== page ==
We do this with other things, activities and even people. Some of us play this blame game regularly. In the excellent book Yoga and Body Image, co-editor Anna Guest-Jelley shares the different ways she blamed her body.


The Funny Thing About Self-Care, Part 2

Thursday, February 5th, 2015

NYC, early July 2014, cropped, deep blue sea

Last Sunday I wrote about a surprising realization I’ve had about self-care: Sometimes, self-care doesn’t look or feel very much like self-care. Sometimes, it’s not blissful. It’s not serene. It might not even be enjoyable in the moment. It might not even be something you want to do.

Sometimes, it doesn’t feel like an hour-long massage. It doesn’t look like a stroll along the shore.

That’s because self-care, I’m realizing, is multilayered.


Focusing on What You — And Only You — Can Give

Friday, January 30th, 2015

sunset over the ocean, taken by mama, july 2014, w Judy Garland quote

Even though I feel much better about my body than I did years ago, even though I am taking much better care of myself than I did years ago, I still feel the pricks of comparison.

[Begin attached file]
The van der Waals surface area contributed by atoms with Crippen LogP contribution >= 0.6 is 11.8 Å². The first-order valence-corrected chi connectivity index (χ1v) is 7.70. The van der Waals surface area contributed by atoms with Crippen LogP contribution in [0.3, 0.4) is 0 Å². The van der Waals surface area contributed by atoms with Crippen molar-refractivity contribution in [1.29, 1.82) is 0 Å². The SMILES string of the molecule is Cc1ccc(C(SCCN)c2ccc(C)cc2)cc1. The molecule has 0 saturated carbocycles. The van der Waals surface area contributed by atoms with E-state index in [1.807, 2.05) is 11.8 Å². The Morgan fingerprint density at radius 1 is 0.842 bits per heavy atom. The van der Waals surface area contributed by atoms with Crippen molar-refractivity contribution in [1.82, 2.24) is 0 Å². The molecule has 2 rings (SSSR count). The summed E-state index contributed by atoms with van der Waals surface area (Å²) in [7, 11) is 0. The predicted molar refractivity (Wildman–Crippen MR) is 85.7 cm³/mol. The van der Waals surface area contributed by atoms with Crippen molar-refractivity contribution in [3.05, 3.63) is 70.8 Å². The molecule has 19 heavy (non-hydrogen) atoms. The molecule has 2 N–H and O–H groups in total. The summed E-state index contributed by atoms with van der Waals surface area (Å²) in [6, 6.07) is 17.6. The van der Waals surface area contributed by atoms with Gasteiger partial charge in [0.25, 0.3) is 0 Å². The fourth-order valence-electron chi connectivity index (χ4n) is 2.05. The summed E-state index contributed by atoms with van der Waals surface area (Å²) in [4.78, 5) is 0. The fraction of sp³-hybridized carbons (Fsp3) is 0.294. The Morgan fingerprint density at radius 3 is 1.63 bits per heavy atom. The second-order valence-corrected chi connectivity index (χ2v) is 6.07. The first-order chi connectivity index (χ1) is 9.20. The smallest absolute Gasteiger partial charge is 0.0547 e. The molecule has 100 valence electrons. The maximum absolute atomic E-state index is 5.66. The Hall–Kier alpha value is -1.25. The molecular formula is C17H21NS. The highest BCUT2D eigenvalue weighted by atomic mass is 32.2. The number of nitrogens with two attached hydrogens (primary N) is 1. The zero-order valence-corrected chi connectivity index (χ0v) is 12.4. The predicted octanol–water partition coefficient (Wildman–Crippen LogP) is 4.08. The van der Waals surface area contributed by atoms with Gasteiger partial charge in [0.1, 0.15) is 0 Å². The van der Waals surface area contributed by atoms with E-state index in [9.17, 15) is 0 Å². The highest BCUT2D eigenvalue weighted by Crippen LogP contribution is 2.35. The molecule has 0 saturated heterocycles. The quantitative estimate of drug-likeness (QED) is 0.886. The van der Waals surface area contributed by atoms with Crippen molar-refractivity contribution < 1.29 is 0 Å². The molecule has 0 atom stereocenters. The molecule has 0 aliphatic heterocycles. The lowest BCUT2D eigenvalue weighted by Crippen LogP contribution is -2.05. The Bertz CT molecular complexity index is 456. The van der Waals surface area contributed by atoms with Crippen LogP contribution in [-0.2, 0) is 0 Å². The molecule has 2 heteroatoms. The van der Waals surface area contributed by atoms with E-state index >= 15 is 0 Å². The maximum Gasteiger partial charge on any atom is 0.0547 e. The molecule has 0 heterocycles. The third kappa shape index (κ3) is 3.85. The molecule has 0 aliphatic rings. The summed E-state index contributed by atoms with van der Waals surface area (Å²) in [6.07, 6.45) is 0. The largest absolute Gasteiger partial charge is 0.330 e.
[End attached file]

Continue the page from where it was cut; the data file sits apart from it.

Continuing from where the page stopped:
When I’m in an exercise class, some days I find myself looking around. What is everyone else doing? Why am I not keeping up? Why is this so much harder for me?

I find myself feeling disappointed. Like Alex writes in her powerful post, I find myself spinning all sorts of stories. Old stories about not being an athlete or being clumsy or being too slow. New stories about how I need to work out harder and be stronger and do more.


Asking Beautiful Questions in 2015

Wednesday, January 28th, 2015

yiddish proverb

Because we had a busy end of the year — the holidays, getting the house ready for company, getting married, having loved ones in town, submitting book revisions, working on other projects — I didn’t get a chance to reflect that much on the old year or the new year.

I feel like I leaped into 2015. Excited and grateful but exhausted.

So I was happy to find a great piece on making intentions around this time, which doesn’t make me feel like I’m already incredibly behind or missed out on something. The piece is by author Warren Berger and is called “Forget Resolutions, What’s Your ‘Beautiful Question’ for 2015?”


Beyond the Bucket List: Focusing On Tiny Thrills

Friday, January 23rd, 2015

Jennifer Louden, A Year of Daily Joy

I think bucket lists are wonderful. It’s important to have a place for contemplating and listing your ultimate dreams, for reflecting on the experiences, activities and actions that inspire you. The experiences, activities and actions you just know you need to do. The things that are calling you.

But I also love an idea I read about in Jennifer Louden’s latest book — A Year of Daily Joy: A Guided Journal to Creating Happiness Every Daywhich is filled with beautiful quotes, tips, insights and images. The idea is to create a “thimble list.”


Weightless